In 1989, the National Research Council (NRC) published "Improving Risk Communication," a report spawned by an earlier study on risk assessment in the Federal government. In the report, the NRC defines "risk management" as "a term used to describe processes surrounding choices about risky alternatives." Risk management, according to the NRC, is the endpoint response following assessment of the risks and benefits of specific hazards.1
One potential hazard that has captured substantial attention is the use of dental amalgam to treat dental caries Some scientists and patient advocacy groups have voiced concern about the potential dangers arising from mercury vapor from amalgam restorations. Media stories have further heightened consumer concern. In 1991, an American Dental Association survey of 1,000 American adults revealed that nearly half believed that health problems could develop from dental amalgam.2
Also in 1991, the National Institutes of Health (NIH) and the Food and Drug Administration (FDA) separately convened panels of experts to evaluate the current state of knowledge regarding amalgam-related hazards and render professional opinions about the safety of this product. In both cases, the experts agreed that current research information does not demonstrate a causal relationship between dental amalgam and a human health detriment.3 In addition, the U.S. Public Health Service, at the direction of the Assistant Secretary for Health, brought together risk assessment and benefits independent judgment about the degree of health risk, if any, posed by amalgam use. They, too, determined that current research data do not demonstrate a health hazard for the vast majority of individuals exposed to mercury vapor at levels commonly encountered from dental amalgam. However, these groups have recommended more research before the possibility of amalgam-caused risks, as well as possible risks that may result from the use of alternative materials, can be dismissed.
At a February 1992 symposium on the toxicity of mercury vapor from dental amalgam, held under the auspices of the Society of Toxicology, experts agreed that more remains to be learned about the effects of chronic, low-level mercury exposure associated with amalgam. Attendees agreed on the need for the development of new and sensitive biomarkers of exposure and toxicity. They also called for more research in the areas of neurologic, reproductive, developmental, and renal effects, and the mechanisms that underlie them. Finally, the participants encouraged investigation into autoimmune-mediated renal injury induced by mercury.4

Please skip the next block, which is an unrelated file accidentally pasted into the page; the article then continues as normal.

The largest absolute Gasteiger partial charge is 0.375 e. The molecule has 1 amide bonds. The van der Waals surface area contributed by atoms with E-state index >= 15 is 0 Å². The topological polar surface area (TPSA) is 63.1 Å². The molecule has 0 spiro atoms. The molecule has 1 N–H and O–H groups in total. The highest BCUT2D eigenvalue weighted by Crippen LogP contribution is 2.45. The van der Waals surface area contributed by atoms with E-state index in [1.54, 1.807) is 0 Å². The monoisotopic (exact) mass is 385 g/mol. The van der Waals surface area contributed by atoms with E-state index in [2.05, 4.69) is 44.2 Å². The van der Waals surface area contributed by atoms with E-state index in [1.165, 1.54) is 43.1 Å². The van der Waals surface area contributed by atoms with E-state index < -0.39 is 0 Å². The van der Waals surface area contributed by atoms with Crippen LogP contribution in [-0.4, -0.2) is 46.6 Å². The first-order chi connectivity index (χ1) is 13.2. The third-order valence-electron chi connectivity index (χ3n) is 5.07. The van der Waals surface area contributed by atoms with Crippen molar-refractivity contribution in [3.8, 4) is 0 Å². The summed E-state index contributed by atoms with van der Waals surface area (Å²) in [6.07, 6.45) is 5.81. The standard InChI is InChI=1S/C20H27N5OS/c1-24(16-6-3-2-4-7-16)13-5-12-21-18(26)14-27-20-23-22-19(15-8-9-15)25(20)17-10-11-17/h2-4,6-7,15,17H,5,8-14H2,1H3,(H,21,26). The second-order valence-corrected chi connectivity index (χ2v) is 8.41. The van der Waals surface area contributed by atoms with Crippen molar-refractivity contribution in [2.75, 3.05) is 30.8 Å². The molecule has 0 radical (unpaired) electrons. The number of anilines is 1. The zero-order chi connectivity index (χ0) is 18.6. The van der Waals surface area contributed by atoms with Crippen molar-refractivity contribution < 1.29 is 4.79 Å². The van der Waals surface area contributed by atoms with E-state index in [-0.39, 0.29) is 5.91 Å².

Also last year, the Swedish Medical Research Council held a scientific conference on the biological consequences of mercury released from dental amalgam. A June 1992 Council report (see Appendix VIII) on the conference concluded that "mercury released from dental amalgam does not, according to available data, contribute to systemic disease or systemic toxicological effects" or "give[s] rise to teratological effects."
In response to growing concern about amalgam safety, which predated many of these events, the Assistant Secretary for Health—acting in his capacity as Chairman of the PHS Committee to Coordinate Environmental Health and Related Programs—directed that a risk management plan be developed. In broad concept, the plan was to address research needs, taking into account research studies now underway to quantify potential health risks from mercury in dental amalgam. The plan was also to outline possible educational messages and programs for putting amalgam risks into perspective and to identify options for increased regulatory oversight of this product.
This report responds to that charge. This report is not intended to serve as the authoritative source on dental amalgam safety, but rather as a planning tool to assist policy-makers in deciding on appropriate risk management actions.
1Improving Risk Communication, Committee on Risk Perception and Communication / National Research Council. National Academy Press, Washington, D.C. - 1989. pg. 37.
2ADA News. April 8,1991. pg.3.
3"Effects and Side-Effects of Dental Restorative Materials." An NIH Technology Assessment Conference, National Institute of Dental Research, Bethesda, Maryland, August 26-28, 1991. In Advances in Dental Research, Volume 6, 1992.
4 Goering, P.L., et al. Symposium Overview. Toxicity Assessment of Mercury Vapor from Dental Amalgams. Fundamental and Applied Toxicology.